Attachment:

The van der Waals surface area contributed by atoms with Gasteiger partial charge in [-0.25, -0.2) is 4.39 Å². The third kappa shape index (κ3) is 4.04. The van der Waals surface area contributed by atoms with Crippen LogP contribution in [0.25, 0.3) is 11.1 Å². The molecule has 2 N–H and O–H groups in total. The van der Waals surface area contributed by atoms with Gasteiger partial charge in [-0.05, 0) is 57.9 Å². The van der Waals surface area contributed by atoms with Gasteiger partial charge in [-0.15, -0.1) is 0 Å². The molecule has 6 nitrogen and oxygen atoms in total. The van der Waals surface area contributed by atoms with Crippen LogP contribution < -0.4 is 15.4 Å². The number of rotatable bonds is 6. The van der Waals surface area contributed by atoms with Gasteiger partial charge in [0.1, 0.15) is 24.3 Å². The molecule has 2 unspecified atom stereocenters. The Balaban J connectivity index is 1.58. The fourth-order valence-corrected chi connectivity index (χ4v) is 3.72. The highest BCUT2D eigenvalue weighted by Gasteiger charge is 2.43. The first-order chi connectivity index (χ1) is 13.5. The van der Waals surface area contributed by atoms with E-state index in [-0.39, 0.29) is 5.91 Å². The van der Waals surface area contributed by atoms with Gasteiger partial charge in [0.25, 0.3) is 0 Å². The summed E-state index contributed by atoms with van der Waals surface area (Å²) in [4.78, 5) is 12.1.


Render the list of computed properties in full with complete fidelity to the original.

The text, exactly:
The van der Waals surface area contributed by atoms with Gasteiger partial charge in [-0.25, -0.2) is 4.39 Å². The third kappa shape index (κ3) is 4.04. The van der Waals surface area contributed by atoms with Crippen LogP contribution in [0.25, 0.3) is 11.1 Å². The molecule has 2 N–H and O–H groups in total. The van der Waals surface area contributed by atoms with Gasteiger partial charge in [-0.05, 0) is 57.9 Å². The van der Waals surface area contributed by atoms with Gasteiger partial charge in [-0.15, -0.1) is 0 Å². The molecule has 6 nitrogen and oxygen atoms in total. The van der Waals surface area contributed by atoms with Crippen LogP contribution < -0.4 is 15.4 Å². The number of rotatable bonds is 6. The van der Waals surface area contributed by atoms with Gasteiger partial charge in [0.1, 0.15) is 24.3 Å². The molecule has 2 unspecified atom stereocenters. The Balaban J connectivity index is 1.58. The fourth-order valence-corrected chi connectivity index (χ4v) is 3.72. The highest BCUT2D eigenvalue weighted by Gasteiger charge is 2.43. The first-order chi connectivity index (χ1) is 13.5. The van der Waals surface area contributed by atoms with E-state index in [-0.39, 0.29) is 5.91 Å². The van der Waals surface area contributed by atoms with Gasteiger partial charge in [0.25, 0.3) is 0 Å². The summed E-state index contributed by atoms with van der Waals surface area (Å²) in [4.78, 5) is 12.1.